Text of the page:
And the reason I say you can make a contribution is, it is the nature of immigrants to the United States from Korea, as you pointed out, to work hard, to try to strengthen family and community, and to always think about the future in good times as well as tough times.
Democracies tend to make some of their worst mistakes, if you look throughout human history, not in the tough times but in the good times—in the good times. Why? Because it's easy to stop concentrating. It's easy to stop working. It's easy to stop trying. It's easy to be fooled into thinking that there are no serious consequences to a choice.
So my message to you today is that I believe that Hillary decided to run for the Senate here because she knew how serious this election was, because she had spent all of her life as an adult working for children and families and better education and health care. She wrote a best selling book and gave away 100 percent of the profits to children's charities because she thinks that that's the most important issue for anybody's future and because she understood that we had worked for 8 years to turn the country around. And we're moving in the right direction, but now we have the chance of a lifetime to build the future of our dreams for our children.
The only thing I worry about in this election, the only thing, is that people will either believe it doesn't make much difference because times are going along so well—what difference does it make who gets elected President or who gets elected to the Senate or who gets elected to the Congress, or that because things are going along so well and our opponents are making such a determined and clever effort to blur the differences—that they simply won't understand what the differences are.
So I ask you not only to support us in this way, as you have today, and within the Korean-American community, but to talk to other people in this country with whom you come in contact and remind them that good times are great blessings that impose special responsibilities and that we may never have another chance to have an election where we can pick people and policies that will build the most brilliant future we can imagine, that elections are decisions by voters and citizens which have farreaching consequences on how we will live and that the good times election are as big a test of our judgment and our values and our national character as the tough times election.
Let me just give you a couple of examples. Beginning with the Vice President, and including Hillary and all of our Democrats, we think our economic policy is pretty good. We think it works for America, and we think it should be continued and intensified in the years ahead. What do I mean by that?
We want to give the American people a tax cut that we can afford based on what we think our surpluses will be in the years ahead, to help people educate their children, pay for child care, pay for long-term care for the elderly and disabled, save for retirement. We want to save some money to invest in education and health care and scientific and technological research. And we want to keep paying down the national debt until America is out of debt, to keep interest rates low so people like you can borrow money to start businesses, to buy homes, to send your children to college at lower interest rates. That's our policy.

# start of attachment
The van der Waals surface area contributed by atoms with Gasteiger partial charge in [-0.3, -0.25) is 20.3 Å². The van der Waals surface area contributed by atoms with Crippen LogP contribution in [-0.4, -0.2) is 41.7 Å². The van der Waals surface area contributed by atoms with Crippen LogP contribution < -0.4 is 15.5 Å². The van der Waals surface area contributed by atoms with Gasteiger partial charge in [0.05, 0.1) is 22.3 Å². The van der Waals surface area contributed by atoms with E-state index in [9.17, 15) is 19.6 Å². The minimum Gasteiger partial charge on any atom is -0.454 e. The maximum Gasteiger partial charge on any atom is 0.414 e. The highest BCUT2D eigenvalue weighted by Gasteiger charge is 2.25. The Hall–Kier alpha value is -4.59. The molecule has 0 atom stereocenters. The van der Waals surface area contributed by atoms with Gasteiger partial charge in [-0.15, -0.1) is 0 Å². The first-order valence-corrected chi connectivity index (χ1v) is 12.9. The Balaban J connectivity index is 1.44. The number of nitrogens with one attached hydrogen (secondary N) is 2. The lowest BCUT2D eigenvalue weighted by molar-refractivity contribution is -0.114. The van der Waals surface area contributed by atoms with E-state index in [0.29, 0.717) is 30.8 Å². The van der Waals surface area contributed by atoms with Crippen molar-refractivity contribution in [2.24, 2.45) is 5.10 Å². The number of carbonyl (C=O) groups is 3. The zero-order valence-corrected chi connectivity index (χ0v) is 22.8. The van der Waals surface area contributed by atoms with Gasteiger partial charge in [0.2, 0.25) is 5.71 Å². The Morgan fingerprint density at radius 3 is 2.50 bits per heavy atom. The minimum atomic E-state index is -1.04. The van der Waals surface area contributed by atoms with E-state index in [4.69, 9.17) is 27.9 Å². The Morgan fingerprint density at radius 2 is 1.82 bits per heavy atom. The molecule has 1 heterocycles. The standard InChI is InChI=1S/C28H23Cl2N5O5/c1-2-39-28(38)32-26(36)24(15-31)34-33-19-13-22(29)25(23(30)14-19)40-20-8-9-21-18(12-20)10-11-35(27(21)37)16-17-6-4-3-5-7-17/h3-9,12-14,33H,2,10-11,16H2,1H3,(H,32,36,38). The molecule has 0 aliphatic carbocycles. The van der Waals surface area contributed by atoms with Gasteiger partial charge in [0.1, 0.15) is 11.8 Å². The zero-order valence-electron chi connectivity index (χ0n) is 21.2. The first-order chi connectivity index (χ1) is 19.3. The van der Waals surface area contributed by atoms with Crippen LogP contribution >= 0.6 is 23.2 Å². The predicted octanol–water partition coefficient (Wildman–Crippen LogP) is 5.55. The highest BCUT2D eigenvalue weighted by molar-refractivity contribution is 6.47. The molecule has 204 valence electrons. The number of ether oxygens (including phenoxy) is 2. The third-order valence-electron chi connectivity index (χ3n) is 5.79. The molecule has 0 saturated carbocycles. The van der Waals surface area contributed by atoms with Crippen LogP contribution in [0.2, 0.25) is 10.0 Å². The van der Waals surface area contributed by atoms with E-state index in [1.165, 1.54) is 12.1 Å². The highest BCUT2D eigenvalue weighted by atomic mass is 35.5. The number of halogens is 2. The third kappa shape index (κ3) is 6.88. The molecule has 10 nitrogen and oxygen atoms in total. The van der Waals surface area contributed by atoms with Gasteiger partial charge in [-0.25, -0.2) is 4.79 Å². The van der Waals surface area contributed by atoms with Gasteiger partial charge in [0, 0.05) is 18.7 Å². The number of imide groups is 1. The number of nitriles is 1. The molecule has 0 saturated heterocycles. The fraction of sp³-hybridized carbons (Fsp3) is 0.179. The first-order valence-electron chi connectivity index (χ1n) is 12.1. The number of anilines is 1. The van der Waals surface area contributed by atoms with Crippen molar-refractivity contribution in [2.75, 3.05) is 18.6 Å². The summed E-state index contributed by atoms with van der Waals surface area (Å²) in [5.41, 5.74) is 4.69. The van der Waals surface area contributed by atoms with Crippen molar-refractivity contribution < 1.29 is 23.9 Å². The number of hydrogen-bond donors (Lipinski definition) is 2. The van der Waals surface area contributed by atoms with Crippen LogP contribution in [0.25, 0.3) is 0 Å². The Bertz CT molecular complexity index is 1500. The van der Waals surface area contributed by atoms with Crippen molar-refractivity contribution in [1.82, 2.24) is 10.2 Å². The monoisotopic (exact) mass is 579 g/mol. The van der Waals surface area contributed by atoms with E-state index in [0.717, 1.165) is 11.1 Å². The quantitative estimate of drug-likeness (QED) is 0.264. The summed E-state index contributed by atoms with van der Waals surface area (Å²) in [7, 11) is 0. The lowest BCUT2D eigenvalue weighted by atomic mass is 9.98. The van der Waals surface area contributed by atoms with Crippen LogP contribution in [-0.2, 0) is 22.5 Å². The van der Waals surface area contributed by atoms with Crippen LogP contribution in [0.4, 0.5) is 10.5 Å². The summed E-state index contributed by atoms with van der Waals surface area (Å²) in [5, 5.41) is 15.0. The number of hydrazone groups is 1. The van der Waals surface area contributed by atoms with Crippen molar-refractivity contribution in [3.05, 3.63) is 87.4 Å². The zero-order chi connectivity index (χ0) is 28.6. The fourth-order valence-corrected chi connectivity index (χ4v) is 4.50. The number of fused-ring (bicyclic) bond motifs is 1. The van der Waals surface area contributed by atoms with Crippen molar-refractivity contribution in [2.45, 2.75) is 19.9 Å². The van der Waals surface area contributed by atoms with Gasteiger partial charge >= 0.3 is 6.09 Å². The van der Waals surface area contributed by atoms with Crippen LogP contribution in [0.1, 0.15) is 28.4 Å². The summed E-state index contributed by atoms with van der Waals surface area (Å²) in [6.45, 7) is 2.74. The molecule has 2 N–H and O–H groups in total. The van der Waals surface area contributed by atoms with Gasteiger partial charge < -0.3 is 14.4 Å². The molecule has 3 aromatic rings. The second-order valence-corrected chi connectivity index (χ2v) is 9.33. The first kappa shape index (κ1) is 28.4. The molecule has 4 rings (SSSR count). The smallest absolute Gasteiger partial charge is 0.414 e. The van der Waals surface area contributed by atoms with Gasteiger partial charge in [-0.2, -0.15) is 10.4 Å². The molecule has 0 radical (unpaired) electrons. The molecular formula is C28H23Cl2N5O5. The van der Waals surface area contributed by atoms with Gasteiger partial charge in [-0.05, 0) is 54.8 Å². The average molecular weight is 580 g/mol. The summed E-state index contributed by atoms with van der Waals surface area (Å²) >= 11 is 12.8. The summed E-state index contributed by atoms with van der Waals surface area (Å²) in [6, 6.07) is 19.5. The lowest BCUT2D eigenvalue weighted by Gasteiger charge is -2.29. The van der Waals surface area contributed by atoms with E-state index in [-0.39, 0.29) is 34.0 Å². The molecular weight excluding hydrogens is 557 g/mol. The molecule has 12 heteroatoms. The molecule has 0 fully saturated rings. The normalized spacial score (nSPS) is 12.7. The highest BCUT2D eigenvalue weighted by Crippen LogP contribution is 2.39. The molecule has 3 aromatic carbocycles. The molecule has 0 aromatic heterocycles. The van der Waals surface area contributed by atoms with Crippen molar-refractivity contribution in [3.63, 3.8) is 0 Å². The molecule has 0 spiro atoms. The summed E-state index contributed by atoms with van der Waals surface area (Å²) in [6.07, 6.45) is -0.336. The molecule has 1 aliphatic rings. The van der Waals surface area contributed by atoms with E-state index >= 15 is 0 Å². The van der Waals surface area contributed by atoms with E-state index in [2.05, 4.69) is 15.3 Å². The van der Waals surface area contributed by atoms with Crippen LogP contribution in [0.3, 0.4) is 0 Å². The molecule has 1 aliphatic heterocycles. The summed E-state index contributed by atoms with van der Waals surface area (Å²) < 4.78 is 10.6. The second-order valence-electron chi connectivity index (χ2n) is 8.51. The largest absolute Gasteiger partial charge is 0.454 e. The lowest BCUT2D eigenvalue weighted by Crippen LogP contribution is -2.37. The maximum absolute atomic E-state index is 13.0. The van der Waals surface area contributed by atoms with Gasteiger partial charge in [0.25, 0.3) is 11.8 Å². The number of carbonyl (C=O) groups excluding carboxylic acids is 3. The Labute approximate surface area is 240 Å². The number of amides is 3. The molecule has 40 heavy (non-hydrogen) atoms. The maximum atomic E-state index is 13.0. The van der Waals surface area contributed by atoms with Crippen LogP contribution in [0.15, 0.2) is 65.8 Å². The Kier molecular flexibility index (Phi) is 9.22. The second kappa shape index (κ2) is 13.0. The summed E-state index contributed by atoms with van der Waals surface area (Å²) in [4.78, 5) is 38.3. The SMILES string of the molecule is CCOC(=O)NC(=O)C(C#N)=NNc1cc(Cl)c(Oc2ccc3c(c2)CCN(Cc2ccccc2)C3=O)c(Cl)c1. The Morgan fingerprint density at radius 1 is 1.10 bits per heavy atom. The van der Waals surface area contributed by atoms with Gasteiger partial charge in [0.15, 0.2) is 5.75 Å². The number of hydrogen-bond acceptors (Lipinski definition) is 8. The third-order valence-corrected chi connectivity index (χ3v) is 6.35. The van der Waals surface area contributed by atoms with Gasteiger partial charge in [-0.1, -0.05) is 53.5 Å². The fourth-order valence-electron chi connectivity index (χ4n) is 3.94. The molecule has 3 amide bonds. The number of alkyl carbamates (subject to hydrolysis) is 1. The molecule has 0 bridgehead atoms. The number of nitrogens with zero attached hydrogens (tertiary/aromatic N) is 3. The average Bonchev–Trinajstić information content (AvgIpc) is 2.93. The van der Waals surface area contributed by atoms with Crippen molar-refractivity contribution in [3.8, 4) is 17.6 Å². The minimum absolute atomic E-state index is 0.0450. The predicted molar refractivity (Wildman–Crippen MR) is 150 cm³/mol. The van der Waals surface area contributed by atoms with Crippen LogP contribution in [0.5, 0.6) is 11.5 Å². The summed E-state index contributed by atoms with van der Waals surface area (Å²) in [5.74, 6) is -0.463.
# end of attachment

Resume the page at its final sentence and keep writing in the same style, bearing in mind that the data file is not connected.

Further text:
Their policy is to say to the American people, "We have a projected surplus over the next 10 years of $2 trillion. It is your money. You worked for it, and we are going to give it all back to you right now."
Now, that sounds very good. What is the problem with it? It is a projected surplus. So if we cut taxes right now by the amount of money we think we're going to have over the next 10 years, we will cut taxes whether the money comes in or not, and we will have no money for education, for health care, for investment in the future. And we will not pay this debt off, and then, if the projected income figures are wrong, we'll be back in deficits, making the same mistakes we were making 8 years ago when the American people gave me a chance to change this country. That is the big economic issue.
Their policies will raise interest rates. Our policies will keep them lower. Our policies will give people an effective tax cut of hundreds of billions of dollars in lower home mortgage rates, lower business loan rates, lower college loan rates, lower car payment rates—clear choice; huge difference. Most people don't know it yet. You can help.
We have differences in education policy, in health care policy. We want everybody to have affordable health insurance that they can buy. We want older people on Medicare to be able to buy prescription drugs. We want to lengthen the life of Social Security and Medicare so that when all of the people in the so-called baby boom generation retire, we do not impose a burden on our children and their ability to raise our grandchildren.